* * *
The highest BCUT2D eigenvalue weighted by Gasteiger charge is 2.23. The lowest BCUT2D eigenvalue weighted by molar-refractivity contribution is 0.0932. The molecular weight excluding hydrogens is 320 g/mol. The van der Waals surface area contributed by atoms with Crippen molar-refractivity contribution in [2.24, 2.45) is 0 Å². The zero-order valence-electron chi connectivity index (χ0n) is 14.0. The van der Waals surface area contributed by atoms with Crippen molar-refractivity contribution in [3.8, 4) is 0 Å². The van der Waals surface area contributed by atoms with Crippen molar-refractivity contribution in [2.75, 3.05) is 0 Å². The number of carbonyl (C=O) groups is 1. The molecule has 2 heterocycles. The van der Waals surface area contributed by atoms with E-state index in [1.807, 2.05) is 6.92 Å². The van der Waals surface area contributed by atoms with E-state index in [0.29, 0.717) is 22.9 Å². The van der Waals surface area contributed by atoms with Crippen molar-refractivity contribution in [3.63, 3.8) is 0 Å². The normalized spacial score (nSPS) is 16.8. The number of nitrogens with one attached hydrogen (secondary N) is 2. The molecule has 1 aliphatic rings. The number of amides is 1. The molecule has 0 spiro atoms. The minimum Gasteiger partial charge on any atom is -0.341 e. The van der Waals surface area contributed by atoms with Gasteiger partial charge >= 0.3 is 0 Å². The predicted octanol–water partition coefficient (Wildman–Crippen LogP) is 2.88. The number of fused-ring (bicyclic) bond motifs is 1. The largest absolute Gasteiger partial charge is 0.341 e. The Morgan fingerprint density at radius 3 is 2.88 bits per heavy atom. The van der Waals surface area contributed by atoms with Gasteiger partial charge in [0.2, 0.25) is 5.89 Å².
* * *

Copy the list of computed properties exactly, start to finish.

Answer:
The highest BCUT2D eigenvalue weighted by Gasteiger charge is 2.23. The lowest BCUT2D eigenvalue weighted by molar-refractivity contribution is 0.0932. The molecular weight excluding hydrogens is 320 g/mol. The van der Waals surface area contributed by atoms with Crippen molar-refractivity contribution in [2.24, 2.45) is 0 Å². The zero-order valence-electron chi connectivity index (χ0n) is 14.0. The van der Waals surface area contributed by atoms with Crippen molar-refractivity contribution in [3.8, 4) is 0 Å². The van der Waals surface area contributed by atoms with Crippen molar-refractivity contribution in [2.75, 3.05) is 0 Å². The number of carbonyl (C=O) groups is 1. The molecule has 2 heterocycles. The van der Waals surface area contributed by atoms with E-state index in [1.807, 2.05) is 6.92 Å². The van der Waals surface area contributed by atoms with E-state index in [0.29, 0.717) is 22.9 Å². The van der Waals surface area contributed by atoms with Crippen molar-refractivity contribution in [3.63, 3.8) is 0 Å². The normalized spacial score (nSPS) is 16.8. The number of nitrogens with one attached hydrogen (secondary N) is 2. The molecule has 1 aliphatic rings. The number of amides is 1. The molecule has 0 spiro atoms. The minimum Gasteiger partial charge on any atom is -0.341 e. The van der Waals surface area contributed by atoms with Gasteiger partial charge >= 0.3 is 0 Å². The predicted octanol–water partition coefficient (Wildman–Crippen LogP) is 2.88. The number of fused-ring (bicyclic) bond motifs is 1. The largest absolute Gasteiger partial charge is 0.341 e. The Morgan fingerprint density at radius 3 is 2.88 bits per heavy atom. The van der Waals surface area contributed by atoms with Gasteiger partial charge in [0.2, 0.25) is 5.89 Å².